Featured, Reusables

Reuse and Refill in a COVID World

August 4, 2020

How CPGs, retailers, and foodservice businesses can make progress on reusable packaging despite the pandemic

On one hand, the COVID-19 pandemic has presented reusable packaging with new obstacles. Despite a lack of consensus on whether the virus can be transmitted via surfaces, many companies have put on hold their reusable shopping bags, reusable coffee cups, and package-free areas of the store. Yet seen from another angle, the pandemic is an opportunity to drastically innovate reusable and refillable packaging. As part of global commitments to more recoverable packaging, reusable and refillable options will be key to helping to eliminate unnecessary packaging. 

CPGs, retailers, and foodservice businesses can use this time to create reusable packaging that leapfrog past challenges to enhance the consumer experience. Here’s how: 

  • CPGs: Refill at home is a highly viable and timely option for consumables Refillable packaging continues to be a promising alternative to single-use packaging for deodorant, cosmetics, cleaning products, and even beverages. The primary packaging for these consumables can be refilled with new product inserts, concentrates, pourable liquids, and cartridges. Because the refill is done at home, there are no concerns with surface transmission or perceived uncleanliness. Turning to refill may help create an end-of-life recovery option for items that are typically in difficult-to-recycle formats, such as cosmetics containers or spray bottles. Consumer demand for alternatives to single-use remains high, and with people staying at home more than ever, the market is ready for new refill-at-home innovations. This means it’s time for brands and manufacturers to experiment with new formats, delivery systems, and formulations that support refills.
  • Retailers: Invest in dispensing systems that optimize the bulk experience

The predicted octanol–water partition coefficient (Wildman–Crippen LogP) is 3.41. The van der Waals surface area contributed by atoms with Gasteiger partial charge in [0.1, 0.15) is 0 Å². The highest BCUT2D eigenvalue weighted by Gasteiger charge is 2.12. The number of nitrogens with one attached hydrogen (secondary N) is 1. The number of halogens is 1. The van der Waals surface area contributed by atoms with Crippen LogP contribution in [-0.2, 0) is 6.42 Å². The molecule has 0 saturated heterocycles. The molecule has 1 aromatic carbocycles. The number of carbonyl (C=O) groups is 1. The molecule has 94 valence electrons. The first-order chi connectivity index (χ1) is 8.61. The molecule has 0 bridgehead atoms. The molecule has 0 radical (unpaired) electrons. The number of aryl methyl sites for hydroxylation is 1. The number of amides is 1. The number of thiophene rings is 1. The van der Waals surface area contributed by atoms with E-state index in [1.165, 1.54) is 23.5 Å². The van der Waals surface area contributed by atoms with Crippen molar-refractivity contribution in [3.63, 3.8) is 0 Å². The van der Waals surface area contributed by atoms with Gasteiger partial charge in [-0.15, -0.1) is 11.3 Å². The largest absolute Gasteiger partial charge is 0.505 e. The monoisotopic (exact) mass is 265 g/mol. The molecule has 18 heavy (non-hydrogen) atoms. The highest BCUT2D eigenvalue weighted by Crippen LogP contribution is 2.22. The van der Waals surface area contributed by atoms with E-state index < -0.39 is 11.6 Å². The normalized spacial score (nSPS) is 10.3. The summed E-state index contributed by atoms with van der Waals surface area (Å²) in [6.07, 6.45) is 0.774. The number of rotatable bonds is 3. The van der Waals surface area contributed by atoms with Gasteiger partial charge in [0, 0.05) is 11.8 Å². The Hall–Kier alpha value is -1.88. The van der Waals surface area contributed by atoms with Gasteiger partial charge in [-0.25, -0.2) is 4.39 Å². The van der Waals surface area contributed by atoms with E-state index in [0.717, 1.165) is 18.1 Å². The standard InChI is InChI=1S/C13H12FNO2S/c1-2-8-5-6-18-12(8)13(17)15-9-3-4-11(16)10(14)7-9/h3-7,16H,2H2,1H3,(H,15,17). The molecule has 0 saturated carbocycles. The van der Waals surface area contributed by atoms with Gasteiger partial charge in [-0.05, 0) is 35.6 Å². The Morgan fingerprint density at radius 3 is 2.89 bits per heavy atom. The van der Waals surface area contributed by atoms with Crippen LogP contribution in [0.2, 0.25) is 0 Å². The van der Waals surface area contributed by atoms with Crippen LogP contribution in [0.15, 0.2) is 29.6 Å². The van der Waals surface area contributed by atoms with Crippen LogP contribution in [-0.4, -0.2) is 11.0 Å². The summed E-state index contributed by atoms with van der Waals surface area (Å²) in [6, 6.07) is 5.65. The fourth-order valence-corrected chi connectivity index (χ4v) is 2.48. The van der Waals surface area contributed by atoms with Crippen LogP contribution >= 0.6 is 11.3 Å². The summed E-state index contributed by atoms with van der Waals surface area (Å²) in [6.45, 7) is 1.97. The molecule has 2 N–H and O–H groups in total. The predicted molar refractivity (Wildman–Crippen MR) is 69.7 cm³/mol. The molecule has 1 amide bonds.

Before the pandemic, supermarkets offering bulk aisles catered to a savvy, motivated audience and assumed they understood how refill works, investing little in consumer education or promotion. Not only were many of these bulk stations physically open to contamination, they ultimately lacked the convenience offered in other areas of the store.Moving forward, retailers can invest in innovative dispensing systems that eliminate long-standing concerns and create a better user experience. One example is MIWA, which has created dispensers with smart capsules that store bulk products, provide information, and keep the product safe and clean. These systems offer additional benefits besides enhanced cleanliness- in the case of SmartBins, sensors can send restocking information and barcodes help streamline the weighing and payment process for customers.
  • Food service: Look for partners in collection and sanitization 
    When COVID-19 first prompted restaurants to pause their reusable programs, most had reuse in the form of bring-your-own cups or containers. These programs have historically relied on consumers to bring in clean containers, or for personnel to give items a quick rinse. Bring-your-own schemes depend on consumers that are engaged and don’t need extrinsic reasons to participate. Yet they have typically not addressed common challenges, not just around container cleanliness but also low participation rates.  Moving forward, food service companies can turn to the growing number of startups ready to serve as partners in these reuse efforts. These companies, including Muuse, CupClub, USEFULL, and Dispatch Goods can take care of the logistics of collecting, washing, and redistributing containers and cups. They can also boost participation. Many are supported by apps that encourage users to return the items promptly and incentivizes continued participation with rewards. 

Health concerns are still top of mind, but companies can continue to innovate and partner on reusable packaging solutions. Many of these solutions address not just new sanitation concerns, but also the ongoing issues with recyclability, convenience, and customer engagement. Seen in this light, reusable packaging innovations can be a solution to multiple challenges. 

Curious to learn more about reusable packaging? Our on-demand training course, The Essentials of Reusable Packaging, is the first step to creating and advancing successful reusable pilots and business models.